Julie Delpy has her prints all over this film: she wrote it, directed it, stars in it, edited it, composed the score and sings on a couple of the songs in the soundtrack. This is her baby, but she manages not to get absurdly self-indulgent, although she definitely creeps over the wank line.
Marion (Delpy) has brought her American boyfriend of two years, Jack (Adam Goldberg), home with her to Paris. There, Jack is confronted by multiple ex-boyfriends, Marions bohemian parents, the sexual permissiveness of the continentals and his jealous paranoia. Comparisons to Before Sunrise and Sunset can obviously be made, with all three films predominantly talky relationship movies featuring an American and Delpy wandering European streets. Unfortunately, while Delpy has made a strong directorial debut, her film lacks the coherence of those other two films.
Delpy is a charming, funny writer capable of writing clever, interesting scenes but as whole, the film is flawed. She asks some interesting questions using intriguing dialogue but 2 Days In Paris has trouble maintaining narrative momentum under the weight of so much dialogue. The performances by Adam Goldberg (apparently Delpys ex) and her real-life parents are authentic and compelling. Even the sexually graphic art was created by her father. However, with Delpy guiding so much of the film, its evident it would have been tighter with someone to rein her in. Editing has been compared killing ones children, and it would appear that there were a number of sprogs she was unwilling to part with.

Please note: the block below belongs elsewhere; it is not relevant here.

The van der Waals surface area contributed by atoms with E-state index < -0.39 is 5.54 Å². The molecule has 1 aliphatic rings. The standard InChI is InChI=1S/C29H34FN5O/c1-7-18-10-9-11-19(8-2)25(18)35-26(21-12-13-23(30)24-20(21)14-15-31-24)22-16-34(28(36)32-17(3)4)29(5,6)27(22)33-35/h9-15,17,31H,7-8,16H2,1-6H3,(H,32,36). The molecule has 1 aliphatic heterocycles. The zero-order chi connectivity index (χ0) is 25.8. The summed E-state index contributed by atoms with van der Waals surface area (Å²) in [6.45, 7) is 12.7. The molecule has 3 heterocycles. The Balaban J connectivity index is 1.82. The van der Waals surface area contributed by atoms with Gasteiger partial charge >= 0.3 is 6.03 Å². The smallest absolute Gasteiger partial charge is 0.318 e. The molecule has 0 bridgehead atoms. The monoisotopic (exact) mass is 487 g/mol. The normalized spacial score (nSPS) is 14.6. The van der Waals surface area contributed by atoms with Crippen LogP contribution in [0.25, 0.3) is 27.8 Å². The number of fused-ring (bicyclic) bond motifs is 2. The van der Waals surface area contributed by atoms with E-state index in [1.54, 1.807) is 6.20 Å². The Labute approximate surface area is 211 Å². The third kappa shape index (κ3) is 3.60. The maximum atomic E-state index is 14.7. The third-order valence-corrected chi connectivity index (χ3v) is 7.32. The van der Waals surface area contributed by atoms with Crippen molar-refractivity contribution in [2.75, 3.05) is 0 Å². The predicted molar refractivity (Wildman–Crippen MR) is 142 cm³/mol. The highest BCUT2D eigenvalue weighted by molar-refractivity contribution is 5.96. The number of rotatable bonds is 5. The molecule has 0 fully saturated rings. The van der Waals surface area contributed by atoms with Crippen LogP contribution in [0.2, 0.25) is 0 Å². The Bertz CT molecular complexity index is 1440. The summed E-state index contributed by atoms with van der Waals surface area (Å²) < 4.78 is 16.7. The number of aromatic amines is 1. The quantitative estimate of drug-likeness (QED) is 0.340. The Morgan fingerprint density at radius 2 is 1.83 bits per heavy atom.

2 Days In Paris is still a solid debut. Its a funny, entertaining, thought provoking examination of how minor misunderstandings can lead to major problems in relationships. (Seville)